As above noted, the underlying suit seeks to recover travel and subsistence expense paid to the defendant therein as an official of the Department of Agriculture upon the basis that he was wrongfully paid such sums improperly claimed by him during a period from January 1969 to August 1, 1970. These expense items were paid upon monthly expense accounts submitted by the defendant to his superior, the Commissioner of the Missouri State Department of Agriculture, upon standard forms used for that purpose by all officials and employees of the State of Missouri for the purpose of reimbursement of expense. It appears that the Commissioner thereupon approved such monthly accounts, forwarded them to the Comptroller of the State of Missouri, and that in due course the sums were paid to the defendant in the underlying suit.

The Attorney General, relator here, claims that the defendant was ineligible to receive such travel and subsistence expense under the rules and regulations of the Comptroller because his "official domicile" and "working location" were in Jefferson City, Missouri and his "residence" was in Butler, Missouri, and that the expense items in controversy were for travel to and from his Butler "residence" to his Jefferson City "official domicile" and for subsistence while in Jefferson City. The Attorney General asserts that such items were not reimbursable. The defendant below just as vigorously asserts that such expense was reimbursable. Therein lies the principal issue in the suit belowone which we need not and do not attempt to presently decide.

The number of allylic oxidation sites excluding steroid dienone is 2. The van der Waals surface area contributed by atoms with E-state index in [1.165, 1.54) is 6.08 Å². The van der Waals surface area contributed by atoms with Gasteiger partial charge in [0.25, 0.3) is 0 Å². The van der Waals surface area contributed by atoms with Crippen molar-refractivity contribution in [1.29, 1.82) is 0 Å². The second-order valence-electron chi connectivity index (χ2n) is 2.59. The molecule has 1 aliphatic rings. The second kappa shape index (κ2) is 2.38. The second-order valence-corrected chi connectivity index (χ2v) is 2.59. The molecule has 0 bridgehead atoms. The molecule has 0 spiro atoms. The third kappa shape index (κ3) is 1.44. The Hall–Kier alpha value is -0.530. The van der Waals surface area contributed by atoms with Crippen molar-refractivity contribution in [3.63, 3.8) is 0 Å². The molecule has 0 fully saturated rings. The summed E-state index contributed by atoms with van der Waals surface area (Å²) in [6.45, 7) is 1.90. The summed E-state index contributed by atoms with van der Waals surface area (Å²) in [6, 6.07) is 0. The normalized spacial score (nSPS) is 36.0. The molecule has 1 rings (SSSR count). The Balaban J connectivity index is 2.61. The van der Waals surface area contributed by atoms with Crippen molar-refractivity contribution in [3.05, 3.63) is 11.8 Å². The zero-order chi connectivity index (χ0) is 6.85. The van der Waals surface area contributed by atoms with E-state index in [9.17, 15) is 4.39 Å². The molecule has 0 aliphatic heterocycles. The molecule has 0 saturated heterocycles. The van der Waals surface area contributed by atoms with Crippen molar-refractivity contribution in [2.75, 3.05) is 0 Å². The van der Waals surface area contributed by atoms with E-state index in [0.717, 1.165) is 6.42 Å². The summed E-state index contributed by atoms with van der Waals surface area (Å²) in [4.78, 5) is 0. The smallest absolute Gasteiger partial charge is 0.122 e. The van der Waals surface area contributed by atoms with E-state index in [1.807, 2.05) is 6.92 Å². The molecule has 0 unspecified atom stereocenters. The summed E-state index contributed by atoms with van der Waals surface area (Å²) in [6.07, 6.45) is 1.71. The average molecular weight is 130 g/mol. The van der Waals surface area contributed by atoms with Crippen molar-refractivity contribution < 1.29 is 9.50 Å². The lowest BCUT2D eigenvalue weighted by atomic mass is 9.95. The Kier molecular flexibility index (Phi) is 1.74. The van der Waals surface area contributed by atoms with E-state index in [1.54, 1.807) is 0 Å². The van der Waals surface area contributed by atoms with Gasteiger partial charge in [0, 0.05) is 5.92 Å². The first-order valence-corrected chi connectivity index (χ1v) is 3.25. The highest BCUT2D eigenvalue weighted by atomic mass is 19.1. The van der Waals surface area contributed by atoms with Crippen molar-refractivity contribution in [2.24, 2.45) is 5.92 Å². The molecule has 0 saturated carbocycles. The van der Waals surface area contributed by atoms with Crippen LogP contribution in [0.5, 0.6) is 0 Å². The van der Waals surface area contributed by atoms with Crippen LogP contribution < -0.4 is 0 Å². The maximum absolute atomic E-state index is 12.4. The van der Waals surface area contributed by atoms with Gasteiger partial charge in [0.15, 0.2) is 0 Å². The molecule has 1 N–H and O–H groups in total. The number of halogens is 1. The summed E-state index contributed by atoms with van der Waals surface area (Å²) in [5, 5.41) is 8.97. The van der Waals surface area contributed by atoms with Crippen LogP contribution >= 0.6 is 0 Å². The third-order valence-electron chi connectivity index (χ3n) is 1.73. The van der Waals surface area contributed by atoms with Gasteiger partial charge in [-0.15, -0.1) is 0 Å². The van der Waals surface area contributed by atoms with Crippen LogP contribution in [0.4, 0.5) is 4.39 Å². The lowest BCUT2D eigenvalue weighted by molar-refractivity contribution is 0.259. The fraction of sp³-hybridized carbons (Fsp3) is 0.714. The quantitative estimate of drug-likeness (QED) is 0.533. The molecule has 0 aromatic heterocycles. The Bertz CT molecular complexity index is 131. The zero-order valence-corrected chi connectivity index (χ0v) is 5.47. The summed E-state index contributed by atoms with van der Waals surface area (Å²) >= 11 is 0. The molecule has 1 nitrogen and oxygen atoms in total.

All parties seem to be in accord that whatever rights or liabilities exist as to these expense accounts rest upon the applicable rules and regulations of the Comptroller. The genesis of such rules and regulations is found in Section 33.090 RSMo 1969, V.A.M.S., which provides:

"Established rules concerning travel and subsistence.

The comptroller shall be empowered to promulgate rules and regulations governing the incurring and payment of reasonable and necessary travel and subsistence expenses actually incurred on behalf of the state, which rules and regulations shall take effect not less than ten days after the filing thereof in the office of the secretary of state."

That the comptroller did promulgate rules and regulations; that they were filed in the office of the Secretary of State; that they were in force and effect at the times involved in the underlying suit, and were binding on all state officials and employees, is not here in dispute.

The rules thus adopted which bear directly upon and are relevant to the subject matter of the suit below provide: